For many people in Macomb County, drafting a will represents a real opportunity to give something back to the community they care about. Early on in the estate planning process — or even before it begins — some individuals define a number of entities or organizations they want to help. Other people decide to start a new legacy altogether by creating a charitable foundation.

In the case of one Michigan man and his sister, a lifelong dedication to education spawned a brand new scholarship fund, known as the Popke Family High School Scholarship Fund. The man’s sister died in 2007 at the age of 92 and left her estate to her brother so that the pair could collectively contribute to the endowment. When her brother died in 2012, he left the majority of his assets to the scholarship fund.

The man and his sister got the idea from The Kalamazoo Promise, a concept launched in late 2005. Under the terms of the pledge, Kalamazoo public high school graduates can receive up to four years of college tuition at a steeply discounted rate. The Popke Family High School Scholarship Fund will deliver a similar assurance to select Otsego High School graduates.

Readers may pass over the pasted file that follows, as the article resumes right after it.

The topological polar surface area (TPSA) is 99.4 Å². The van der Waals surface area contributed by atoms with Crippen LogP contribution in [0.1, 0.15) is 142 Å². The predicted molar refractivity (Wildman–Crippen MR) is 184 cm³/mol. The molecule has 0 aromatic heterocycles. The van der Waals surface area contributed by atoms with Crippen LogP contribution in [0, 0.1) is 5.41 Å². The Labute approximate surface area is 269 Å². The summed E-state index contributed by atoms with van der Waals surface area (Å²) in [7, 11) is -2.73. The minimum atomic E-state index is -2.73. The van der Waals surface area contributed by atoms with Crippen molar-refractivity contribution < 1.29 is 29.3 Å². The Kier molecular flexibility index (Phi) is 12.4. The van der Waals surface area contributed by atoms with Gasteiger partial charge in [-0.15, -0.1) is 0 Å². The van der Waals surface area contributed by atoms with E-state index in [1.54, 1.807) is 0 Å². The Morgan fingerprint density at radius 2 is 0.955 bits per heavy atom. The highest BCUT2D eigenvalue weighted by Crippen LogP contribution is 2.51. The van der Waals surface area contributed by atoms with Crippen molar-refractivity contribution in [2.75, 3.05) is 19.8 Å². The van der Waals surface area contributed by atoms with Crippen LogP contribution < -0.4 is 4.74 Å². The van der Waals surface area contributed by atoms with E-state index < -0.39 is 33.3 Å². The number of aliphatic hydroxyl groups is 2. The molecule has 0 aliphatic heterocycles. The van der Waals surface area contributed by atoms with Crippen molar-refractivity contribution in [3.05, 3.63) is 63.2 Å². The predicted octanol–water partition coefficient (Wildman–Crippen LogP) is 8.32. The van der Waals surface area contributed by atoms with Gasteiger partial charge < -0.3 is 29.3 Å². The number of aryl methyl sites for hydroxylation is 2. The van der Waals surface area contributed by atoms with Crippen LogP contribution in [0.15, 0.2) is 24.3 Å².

To qualify for the program, scholarship recipients need to achieve a grade-point average of at least 2.75, and maintain that average as full-time college students. The student’s institution of choice must offer an accredited degree program, and preference for the scholarship will be given to students with a demonstrable financial need.

The Popke siblings’ hope was that other people would become inspired to create similar scholarship trusts in their own communities. In fact, a significant number of people do decide to leave a portion of their estates to similar ventures, or to charities that the estate owner has supported over time. To prevent future disputes, individuals considering this type of estate planning will need to take advantage of the legal resources available in determining the ideal distribution of assets.

Source:, “Otsego scholarship program inspired by Kalamazoo Promise, family attorney says,” Julie Mack, Jan. 17, 2013

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